Games We Play

When talking about action games in the first person, the discussion usually focuses on what was the first, or what was the that changed how we perceive the genre with its tools, features, and language narrative. But what about multiplayer mode? After all, it is what ends up giving it useful life and which we occupy for hours, days, and, as the case may be, months. That is what this ranking is about: we will explore the evolution of the multiplayer FPS through the ten most influential games.

  1. Counter-Strike (Valve, L. L. C., 2000, PC)

The reality of the action games in the first person had already changed dramatically by the time Counter-Strike came out. Half-Life had already redefined the language and narrative of a genre that seemed stuck in this nonsense, and some exponents brought something new to the table, such as the Rainbow Six series, which offered us a different way of playing, under the theme of terrorism and counter-terrorism. Taking that stand and using games with specific tactical imprint and targets, Mihn Le and Jess Cliffe modified the original Half-Life Code to establish what would be one of the most popular and intuitive games in the multiplayer game in the FPS. Under the premise of terrorists against Special Forces, Counter-Strike offered three types of games in which we did not have respawn, having to measure our movements accurately, in addition to selecting the most suitable equipment according to our performance. It was one of the most successful mods and gave rise to many more, but its legacy lies in coining a multiplayer style that became legendary and imitated by many later games, as well as functioning as the cornerstone of the e-Sports, as professional leagues were formed around it.

  1. Goldeneye 007 (Rare, 1997, Nintendo 64)

Until the departure of Goldeneye 007, the purest form of the first-person action along with its multiplayer goodness seemed to be relegated only to the PC as a gaming platform. Everything changed in 1997 with the arrival of Goldeneye 007, from Rare. It is considered one of the best games of all time and one of the first to prove that such games are possible on a console to play with pad, and more importantly, capable of offering reliable and trapping multiplayer modes. Rare had already shown great intentions with Perfect Dark, but it was Goldeneye 007 the game that gathered all the qualities to be considered fundamental and foundational in the console field, offering responsive and intuitive gameplay, a mind-blowing campaign and a multiplayer mode of up to four split-screen players, in the form of various deathmatches.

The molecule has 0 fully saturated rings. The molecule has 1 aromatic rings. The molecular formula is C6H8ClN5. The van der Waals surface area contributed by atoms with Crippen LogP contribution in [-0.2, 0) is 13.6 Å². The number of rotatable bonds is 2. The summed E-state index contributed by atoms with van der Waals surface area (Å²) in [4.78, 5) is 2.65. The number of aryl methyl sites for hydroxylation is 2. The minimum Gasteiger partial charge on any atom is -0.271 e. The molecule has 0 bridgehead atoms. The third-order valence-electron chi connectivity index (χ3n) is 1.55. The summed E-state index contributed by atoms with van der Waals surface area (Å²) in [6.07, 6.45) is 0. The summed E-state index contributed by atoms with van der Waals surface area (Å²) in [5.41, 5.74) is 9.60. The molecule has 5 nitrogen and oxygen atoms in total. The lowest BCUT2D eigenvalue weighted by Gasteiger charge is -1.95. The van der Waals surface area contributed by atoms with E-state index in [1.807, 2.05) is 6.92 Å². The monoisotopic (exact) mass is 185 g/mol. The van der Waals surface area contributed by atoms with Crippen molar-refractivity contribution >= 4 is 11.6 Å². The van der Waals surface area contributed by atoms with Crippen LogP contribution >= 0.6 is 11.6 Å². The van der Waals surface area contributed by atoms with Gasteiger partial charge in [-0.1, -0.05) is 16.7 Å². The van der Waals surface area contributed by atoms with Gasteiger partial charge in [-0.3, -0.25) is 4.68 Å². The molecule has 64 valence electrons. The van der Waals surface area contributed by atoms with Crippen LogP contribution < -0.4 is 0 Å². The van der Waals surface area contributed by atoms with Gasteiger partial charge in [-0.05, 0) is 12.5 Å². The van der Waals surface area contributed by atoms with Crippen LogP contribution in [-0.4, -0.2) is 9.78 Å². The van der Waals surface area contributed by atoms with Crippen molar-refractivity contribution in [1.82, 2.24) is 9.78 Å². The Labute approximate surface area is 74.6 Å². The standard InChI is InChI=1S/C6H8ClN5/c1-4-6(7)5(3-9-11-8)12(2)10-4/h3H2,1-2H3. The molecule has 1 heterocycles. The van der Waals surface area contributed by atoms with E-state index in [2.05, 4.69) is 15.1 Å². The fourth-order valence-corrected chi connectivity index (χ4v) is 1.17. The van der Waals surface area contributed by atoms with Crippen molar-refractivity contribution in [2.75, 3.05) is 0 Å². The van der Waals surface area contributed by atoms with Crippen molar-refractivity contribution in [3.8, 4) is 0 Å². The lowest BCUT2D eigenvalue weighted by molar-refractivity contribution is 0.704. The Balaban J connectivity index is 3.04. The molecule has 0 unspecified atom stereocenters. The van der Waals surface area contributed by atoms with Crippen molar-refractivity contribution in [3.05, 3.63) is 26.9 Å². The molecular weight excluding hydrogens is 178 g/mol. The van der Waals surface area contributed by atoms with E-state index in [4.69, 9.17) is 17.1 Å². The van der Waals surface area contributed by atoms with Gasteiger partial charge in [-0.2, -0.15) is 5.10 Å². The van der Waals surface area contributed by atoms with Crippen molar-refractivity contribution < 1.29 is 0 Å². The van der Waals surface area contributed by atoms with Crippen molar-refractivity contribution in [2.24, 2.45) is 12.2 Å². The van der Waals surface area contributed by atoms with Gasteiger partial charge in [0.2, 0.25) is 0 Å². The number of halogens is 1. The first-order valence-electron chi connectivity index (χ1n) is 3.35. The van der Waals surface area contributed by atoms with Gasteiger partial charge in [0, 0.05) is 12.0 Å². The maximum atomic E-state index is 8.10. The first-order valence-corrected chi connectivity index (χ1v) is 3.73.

1. Quake (id Software, 1996, PC)

After breaking it all with Doom, the id Software guys weren’t going to fall asleep on their laurels. Three years later they shook the foundations of the genre by publishing Quake: a first-person action card that set the gender parameters again, this time with fully three-dimensional environments alongside the use of the keyboard + mouse tandem as a method of targeting control, which would be used from here on on PC, in addition to consolidating the engine license business on a larger scale than what happened with Doom. As for the multiplayer, Quake allowed the use of dedicated servers to host cooperative games or in extremely frantic deathmatch-style modes, where movements such as the strafe jumping, rocket jumping or bunny hopping originated, defining, in turn, the rudiments of e-sports.

  1. Doom (id Software, 1993, PC)

The beast of id Software revolutionized and defined in a way a genre that continues to use its influence to this day. Doom is the amalgam of id’s experience through various essays with games like Catacomb and Wolfenstein 3D, culminating in a match that offered superb graphics, real immersion, super-polished gameplay and naturally, a fast-paced multiplayer mode that could be played connected to home networking. It also came to support connectivity via the phone with the DWANGO system: it is known that the story of its development team received complaints about the very high bills paid by those who could not stop playing. He defined many aspects of the genre, but concerning the multiplayer, he had two modes: one cooperative and the most famous Deathmatch.

  1. MIDI Maze (Xanth Software FX, 1987, Atari ST)

MIDI Maze was a game viral in the era of the Atari ST and without a doubt, it was revolutionary because it was a game of action in the first person that allowed something unusual at that time, which was to connect several Atari ST and celebrate games of what was to be a kind of multiplayer mode that we could define as Team Deathmatch. Thus, tournaments were quickly held that served as the centerpiece of various video game conventions of the time. Such was his success that he was then brought to Game Boy, Game Gear, and SNES, with a Windows version that supported no less than 32 connected players.